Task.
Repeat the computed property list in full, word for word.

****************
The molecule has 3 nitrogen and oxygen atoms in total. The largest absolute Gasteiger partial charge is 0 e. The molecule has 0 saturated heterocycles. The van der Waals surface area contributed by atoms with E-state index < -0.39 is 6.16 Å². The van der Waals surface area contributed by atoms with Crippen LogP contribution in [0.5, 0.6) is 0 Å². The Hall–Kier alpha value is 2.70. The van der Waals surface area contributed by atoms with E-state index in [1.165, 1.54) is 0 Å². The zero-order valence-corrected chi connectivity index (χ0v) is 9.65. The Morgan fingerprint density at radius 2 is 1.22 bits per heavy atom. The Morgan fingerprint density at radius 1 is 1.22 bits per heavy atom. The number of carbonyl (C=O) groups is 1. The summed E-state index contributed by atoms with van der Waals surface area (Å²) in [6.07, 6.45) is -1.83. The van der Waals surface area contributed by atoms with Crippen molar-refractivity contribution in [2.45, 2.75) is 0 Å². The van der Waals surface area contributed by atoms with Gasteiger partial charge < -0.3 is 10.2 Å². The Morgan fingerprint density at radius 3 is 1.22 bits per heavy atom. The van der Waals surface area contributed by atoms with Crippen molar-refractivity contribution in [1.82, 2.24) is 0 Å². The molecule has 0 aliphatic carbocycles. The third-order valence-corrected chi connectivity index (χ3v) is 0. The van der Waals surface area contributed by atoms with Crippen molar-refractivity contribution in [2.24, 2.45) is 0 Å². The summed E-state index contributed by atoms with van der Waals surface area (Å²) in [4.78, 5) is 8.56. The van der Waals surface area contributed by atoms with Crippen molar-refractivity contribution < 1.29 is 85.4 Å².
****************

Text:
The molecule has 3 nitrogen and oxygen atoms in total. The largest absolute Gasteiger partial charge is 0 e. The molecule has 0 saturated heterocycles. The van der Waals surface area contributed by atoms with E-state index < -0.39 is 6.16 Å². The van der Waals surface area contributed by atoms with Crippen LogP contribution in [0.5, 0.6) is 0 Å². The Hall–Kier alpha value is 2.70. The van der Waals surface area contributed by atoms with E-state index in [1.165, 1.54) is 0 Å². The zero-order valence-corrected chi connectivity index (χ0v) is 9.65. The Morgan fingerprint density at radius 2 is 1.22 bits per heavy atom. The Morgan fingerprint density at radius 1 is 1.22 bits per heavy atom. The number of carbonyl (C=O) groups is 1. The summed E-state index contributed by atoms with van der Waals surface area (Å²) in [6.07, 6.45) is -1.83. The van der Waals surface area contributed by atoms with Crippen molar-refractivity contribution in [2.45, 2.75) is 0 Å². The van der Waals surface area contributed by atoms with Gasteiger partial charge < -0.3 is 10.2 Å². The Morgan fingerprint density at radius 3 is 1.22 bits per heavy atom. The van der Waals surface area contributed by atoms with Crippen molar-refractivity contribution in [1.82, 2.24) is 0 Å². The molecule has 0 aliphatic carbocycles. The third-order valence-corrected chi connectivity index (χ3v) is 0. The van der Waals surface area contributed by atoms with Crippen molar-refractivity contribution in [2.24, 2.45) is 0 Å². The summed E-state index contributed by atoms with van der Waals surface area (Å²) in [4.78, 5) is 8.56. The van der Waals surface area contributed by atoms with Crippen molar-refractivity contribution < 1.29 is 85.4 Å².